The downside of pneumonia is neglecting the blog and indeed, most other things. It was a dreadful illness I don’t want to even revisit in memory, so let that be enough of an explanation for the ridiculous amount of time since I last posted.
If I was forced to admit to any ‘upside’ to being ill, apart from entitlement to wear my PJs all day and not bother with anything much, it is that it gave me more time than usual to just ponder on the story of my next novel.
I have had elements of what I think is a potential book-length story floating around for a while. Potentially, I think it may be a good story of the sort I want to tell.
However, I am missing the ‘quest’ of the story. It isn’t an adventure type of story and doesn’t easily fit into the usual tropes of a quest. If I was pushed into a corner, I might say it follows the ‘odyssey’ type story in that there is a beginning and an end, adventures and challenges along the way and a satisfying conclusion. The protagonist is on a journey, though only in the sense that we all are to some extent. I cannot find the key element of the story and I am floundering trying to write my outline.
Thanks to Eileen Pan for the use of the image from Unsplash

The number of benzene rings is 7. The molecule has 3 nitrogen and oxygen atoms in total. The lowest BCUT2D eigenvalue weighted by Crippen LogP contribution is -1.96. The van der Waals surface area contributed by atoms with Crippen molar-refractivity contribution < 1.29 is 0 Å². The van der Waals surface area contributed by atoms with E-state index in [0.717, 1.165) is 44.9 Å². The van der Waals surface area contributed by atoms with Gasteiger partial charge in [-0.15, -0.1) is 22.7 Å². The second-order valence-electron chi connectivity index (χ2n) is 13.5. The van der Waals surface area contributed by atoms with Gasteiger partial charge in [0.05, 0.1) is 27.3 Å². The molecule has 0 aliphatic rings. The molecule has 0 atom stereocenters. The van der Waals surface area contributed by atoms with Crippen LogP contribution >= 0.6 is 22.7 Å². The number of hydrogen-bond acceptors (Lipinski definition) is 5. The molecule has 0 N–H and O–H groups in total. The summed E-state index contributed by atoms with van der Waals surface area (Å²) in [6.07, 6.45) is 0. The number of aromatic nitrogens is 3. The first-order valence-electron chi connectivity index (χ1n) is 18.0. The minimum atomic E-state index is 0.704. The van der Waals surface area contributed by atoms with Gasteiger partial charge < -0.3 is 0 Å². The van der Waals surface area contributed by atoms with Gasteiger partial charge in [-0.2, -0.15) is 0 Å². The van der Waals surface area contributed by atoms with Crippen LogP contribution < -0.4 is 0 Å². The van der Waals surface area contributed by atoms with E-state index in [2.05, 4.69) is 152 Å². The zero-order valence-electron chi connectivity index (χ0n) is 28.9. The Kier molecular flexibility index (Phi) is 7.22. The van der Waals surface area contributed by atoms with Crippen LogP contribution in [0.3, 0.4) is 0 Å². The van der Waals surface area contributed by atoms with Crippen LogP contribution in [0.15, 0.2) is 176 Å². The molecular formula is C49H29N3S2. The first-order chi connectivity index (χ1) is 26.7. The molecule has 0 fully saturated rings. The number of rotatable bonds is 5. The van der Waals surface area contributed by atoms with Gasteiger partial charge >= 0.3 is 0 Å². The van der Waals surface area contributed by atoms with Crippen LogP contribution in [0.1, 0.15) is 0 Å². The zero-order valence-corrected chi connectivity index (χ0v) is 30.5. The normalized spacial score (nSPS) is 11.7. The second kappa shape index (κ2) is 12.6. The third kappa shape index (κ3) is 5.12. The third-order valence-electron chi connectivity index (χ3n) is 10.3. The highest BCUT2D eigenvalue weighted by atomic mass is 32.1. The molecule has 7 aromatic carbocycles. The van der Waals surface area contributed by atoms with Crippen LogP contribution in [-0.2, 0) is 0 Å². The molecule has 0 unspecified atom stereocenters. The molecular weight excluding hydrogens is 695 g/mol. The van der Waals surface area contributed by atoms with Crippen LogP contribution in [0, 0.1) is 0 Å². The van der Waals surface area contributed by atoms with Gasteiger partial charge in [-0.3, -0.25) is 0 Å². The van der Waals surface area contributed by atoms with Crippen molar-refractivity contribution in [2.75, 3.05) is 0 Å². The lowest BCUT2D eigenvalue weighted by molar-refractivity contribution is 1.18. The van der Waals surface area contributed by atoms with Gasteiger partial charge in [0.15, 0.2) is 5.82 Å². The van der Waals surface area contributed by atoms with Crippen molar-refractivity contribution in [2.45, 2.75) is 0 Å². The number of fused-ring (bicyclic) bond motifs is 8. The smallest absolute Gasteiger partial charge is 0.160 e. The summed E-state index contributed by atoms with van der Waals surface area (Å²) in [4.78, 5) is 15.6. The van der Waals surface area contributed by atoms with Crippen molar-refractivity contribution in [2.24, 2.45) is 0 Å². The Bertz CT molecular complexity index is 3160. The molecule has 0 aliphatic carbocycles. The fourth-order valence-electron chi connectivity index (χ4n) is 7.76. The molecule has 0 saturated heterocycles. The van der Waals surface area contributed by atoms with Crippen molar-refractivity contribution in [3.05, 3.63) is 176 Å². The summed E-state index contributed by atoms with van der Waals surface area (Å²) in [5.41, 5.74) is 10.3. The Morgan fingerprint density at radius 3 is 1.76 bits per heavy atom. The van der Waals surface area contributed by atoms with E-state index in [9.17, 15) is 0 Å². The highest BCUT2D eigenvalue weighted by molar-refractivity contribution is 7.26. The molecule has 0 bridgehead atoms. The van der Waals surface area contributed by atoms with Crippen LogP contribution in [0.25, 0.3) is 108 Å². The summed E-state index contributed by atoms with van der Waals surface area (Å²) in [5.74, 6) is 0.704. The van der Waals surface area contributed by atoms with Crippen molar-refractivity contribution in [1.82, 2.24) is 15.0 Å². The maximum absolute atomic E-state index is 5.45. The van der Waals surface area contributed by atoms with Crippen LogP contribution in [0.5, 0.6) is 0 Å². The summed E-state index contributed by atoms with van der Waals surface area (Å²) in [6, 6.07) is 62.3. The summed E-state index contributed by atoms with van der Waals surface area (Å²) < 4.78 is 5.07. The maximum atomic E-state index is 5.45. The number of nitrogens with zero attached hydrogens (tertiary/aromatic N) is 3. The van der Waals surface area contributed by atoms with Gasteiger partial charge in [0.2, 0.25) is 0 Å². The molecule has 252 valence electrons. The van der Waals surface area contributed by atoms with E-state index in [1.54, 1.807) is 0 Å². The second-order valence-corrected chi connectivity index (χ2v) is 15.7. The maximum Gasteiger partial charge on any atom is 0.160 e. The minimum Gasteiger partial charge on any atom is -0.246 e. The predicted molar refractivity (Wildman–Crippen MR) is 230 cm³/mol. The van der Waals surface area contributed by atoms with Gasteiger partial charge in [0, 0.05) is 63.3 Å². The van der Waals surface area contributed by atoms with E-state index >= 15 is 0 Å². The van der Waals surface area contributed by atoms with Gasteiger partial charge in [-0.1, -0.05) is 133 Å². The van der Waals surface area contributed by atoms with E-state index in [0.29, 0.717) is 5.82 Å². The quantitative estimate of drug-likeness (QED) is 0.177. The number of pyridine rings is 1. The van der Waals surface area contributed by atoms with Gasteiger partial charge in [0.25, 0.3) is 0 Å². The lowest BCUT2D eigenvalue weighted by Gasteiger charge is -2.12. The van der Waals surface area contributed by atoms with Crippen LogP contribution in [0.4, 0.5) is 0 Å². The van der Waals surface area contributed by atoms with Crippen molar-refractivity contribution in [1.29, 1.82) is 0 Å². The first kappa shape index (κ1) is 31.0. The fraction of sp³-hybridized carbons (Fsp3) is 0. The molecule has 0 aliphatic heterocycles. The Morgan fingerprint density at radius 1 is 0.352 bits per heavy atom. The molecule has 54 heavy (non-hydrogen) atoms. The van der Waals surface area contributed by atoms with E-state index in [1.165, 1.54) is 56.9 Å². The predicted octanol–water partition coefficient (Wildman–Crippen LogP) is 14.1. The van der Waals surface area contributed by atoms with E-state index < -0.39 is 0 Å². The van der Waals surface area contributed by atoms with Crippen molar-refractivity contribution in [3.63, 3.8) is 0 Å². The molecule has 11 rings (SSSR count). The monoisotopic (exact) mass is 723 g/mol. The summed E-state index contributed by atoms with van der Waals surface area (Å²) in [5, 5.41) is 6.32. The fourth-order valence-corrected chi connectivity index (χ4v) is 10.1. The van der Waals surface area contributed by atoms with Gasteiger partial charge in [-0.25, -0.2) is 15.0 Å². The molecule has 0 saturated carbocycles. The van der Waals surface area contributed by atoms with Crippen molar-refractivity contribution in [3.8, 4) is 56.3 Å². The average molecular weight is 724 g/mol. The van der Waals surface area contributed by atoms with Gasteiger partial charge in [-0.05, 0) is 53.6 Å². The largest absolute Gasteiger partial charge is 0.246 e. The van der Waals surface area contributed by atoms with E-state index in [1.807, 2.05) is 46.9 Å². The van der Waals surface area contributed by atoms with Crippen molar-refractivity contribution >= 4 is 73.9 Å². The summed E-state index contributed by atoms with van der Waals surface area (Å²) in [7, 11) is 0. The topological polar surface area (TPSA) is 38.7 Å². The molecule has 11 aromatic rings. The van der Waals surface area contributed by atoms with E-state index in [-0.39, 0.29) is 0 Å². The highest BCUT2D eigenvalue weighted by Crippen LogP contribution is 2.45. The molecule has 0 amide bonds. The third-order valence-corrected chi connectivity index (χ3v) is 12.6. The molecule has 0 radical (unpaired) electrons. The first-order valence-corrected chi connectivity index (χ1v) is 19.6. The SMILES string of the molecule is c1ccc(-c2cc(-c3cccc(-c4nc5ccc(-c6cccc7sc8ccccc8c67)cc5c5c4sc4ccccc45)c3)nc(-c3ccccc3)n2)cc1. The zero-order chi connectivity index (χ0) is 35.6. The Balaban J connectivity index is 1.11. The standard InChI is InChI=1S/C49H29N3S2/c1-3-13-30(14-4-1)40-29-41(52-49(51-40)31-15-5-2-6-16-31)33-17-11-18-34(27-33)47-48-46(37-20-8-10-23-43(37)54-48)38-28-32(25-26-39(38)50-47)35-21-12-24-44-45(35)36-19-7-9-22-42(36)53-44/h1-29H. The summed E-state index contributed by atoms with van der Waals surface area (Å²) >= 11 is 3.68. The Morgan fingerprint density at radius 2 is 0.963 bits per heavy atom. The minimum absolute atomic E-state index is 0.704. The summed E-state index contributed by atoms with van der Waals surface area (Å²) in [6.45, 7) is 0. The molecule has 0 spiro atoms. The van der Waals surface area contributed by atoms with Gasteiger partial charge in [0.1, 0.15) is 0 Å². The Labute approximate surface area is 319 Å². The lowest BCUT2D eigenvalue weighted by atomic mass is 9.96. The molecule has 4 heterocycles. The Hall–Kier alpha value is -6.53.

As I pondered upon this, I wondered if it meant perhaps that the story should be let go of and I should move on to one of the hundreds of story ideas I have in my notebook instead, but it won’t disappear. It is nagging me to be told.
I guess I hoped the Muse might turn up and provide the answer. Indeed, she provided some. Thanks to the enforced time away from actual writing, I have well-formed characters in my head and some scenes only need transferring from my head to the page. Thinking time certainly helped flesh some of my ideas out, but I am still missing my ‘that’s it!’ key.
However, as Stephen King said in On Writing, we have to ‘go to work’—I understood this to mean show up and hunt the story down. So, rather than waiting for some ephemeral wordy alchemy, and using a pen and notebook rather than a keyboard (weird, yikes), I started to free write and I think I realised that my issue has not been about ‘finding the element’ so much as getting back into productive, creative thinking. The point is, I haven’t been ‘going to work’—I’ve been on a sickie and now I am not. I need to show up, go back to work and hunt that missing element down.